Drivers Power seat not moving forward or back??? | Ford Explorer Forums - Serious Explorations

  • Register Today It's free!

Drivers Power seat not moving forward or back???

ETHACK

Active Member
Joined
April 17, 2020
Messages
73
Reaction score
15
City, State
nv
Year, Model & Trim Level
2001 X SOHC 4x4
Finally the exp is almost done and on the road, valve cover leak, waiting on Ford gasket now, the drivers seat is stuck all the way back, looked for new motor and all I find is a directional switch, anyone else have this problem and is it the switch or motor that usually goes bad, I can hear/fell power engage when switch is moved and up/down works perfectly, only the for/back is malfunction, any ideas??? Big TY to all that have helped me get this project on the road and done perfectly!!!
 



Join the Elite Explorers for $20 each year.
Elite Explorer members see no advertisements, no banner ads, no double underlined links,.
Add an avatar, upload photo attachments, and more!
.





Okay so you know you're getting power and ground to it, to have up/down work.

I'd take it (whole seat) out, flipped on its side or upside down and power it from whatever, even brief use from an 18V cordless tool battery won't be enough to harm it for a test. I'd measure for voltage too, whether it comes out of the forward/reverse switch and makes it to the motor.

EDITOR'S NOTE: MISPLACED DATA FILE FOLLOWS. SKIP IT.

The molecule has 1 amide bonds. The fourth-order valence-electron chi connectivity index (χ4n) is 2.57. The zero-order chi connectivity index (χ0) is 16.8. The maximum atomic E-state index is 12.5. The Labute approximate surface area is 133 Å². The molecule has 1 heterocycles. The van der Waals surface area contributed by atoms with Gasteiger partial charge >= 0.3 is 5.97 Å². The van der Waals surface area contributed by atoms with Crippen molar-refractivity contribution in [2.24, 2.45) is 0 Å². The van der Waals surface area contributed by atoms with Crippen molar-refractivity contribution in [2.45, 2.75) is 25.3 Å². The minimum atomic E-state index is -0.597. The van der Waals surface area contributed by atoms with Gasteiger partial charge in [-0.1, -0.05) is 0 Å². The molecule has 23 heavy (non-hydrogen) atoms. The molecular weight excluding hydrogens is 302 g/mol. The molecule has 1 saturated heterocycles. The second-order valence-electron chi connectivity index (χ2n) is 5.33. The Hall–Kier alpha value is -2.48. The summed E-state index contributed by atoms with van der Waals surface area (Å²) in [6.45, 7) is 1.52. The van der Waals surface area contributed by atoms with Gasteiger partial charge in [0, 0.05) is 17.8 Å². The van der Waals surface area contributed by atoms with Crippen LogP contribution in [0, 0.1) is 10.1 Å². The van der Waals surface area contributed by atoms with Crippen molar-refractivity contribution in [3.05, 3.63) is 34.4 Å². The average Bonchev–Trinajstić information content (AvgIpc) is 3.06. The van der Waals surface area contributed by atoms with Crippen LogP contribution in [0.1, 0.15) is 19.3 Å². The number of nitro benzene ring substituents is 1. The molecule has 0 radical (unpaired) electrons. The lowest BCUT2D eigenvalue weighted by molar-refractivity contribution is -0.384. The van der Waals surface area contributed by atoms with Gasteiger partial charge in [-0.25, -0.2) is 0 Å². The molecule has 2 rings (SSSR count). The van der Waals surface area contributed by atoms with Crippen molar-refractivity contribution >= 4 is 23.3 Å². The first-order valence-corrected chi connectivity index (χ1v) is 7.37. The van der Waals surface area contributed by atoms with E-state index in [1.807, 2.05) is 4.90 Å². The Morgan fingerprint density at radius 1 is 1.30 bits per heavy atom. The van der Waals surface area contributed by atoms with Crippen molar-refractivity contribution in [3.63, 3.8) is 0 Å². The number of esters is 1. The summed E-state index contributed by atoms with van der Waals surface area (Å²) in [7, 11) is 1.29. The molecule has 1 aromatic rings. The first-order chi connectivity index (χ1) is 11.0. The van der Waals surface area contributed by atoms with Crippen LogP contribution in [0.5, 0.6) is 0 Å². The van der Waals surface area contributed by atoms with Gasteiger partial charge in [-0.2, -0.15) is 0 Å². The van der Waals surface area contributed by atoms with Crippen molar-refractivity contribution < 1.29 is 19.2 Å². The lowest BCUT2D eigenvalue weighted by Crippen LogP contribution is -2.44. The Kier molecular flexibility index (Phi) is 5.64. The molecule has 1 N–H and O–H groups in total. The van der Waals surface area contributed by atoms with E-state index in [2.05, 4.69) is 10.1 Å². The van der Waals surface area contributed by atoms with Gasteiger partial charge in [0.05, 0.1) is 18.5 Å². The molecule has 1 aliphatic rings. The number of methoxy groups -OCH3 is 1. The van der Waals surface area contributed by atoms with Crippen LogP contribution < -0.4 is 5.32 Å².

I'd check whether the mechanism seems to be binding and lube it. You could also remove the motor and see if it spins freely, directly applying power to it.

If it turns out to be the switch, then "maybe" (unless the plastic cracked), it can be opened and the contacts cleaned, or if broken internally then at least you can declare it dead. If it's the switch then I'd be tempted to get one from a junkyard, but having recently sorted through thousands of switches for a stove, I found there are all kinds of possibilities if it's a standard form factor, especially if you can make a mounting bracket for it, for example out of ~2mm thick sheet aluminum. I may be making this more complicated than it is. ;)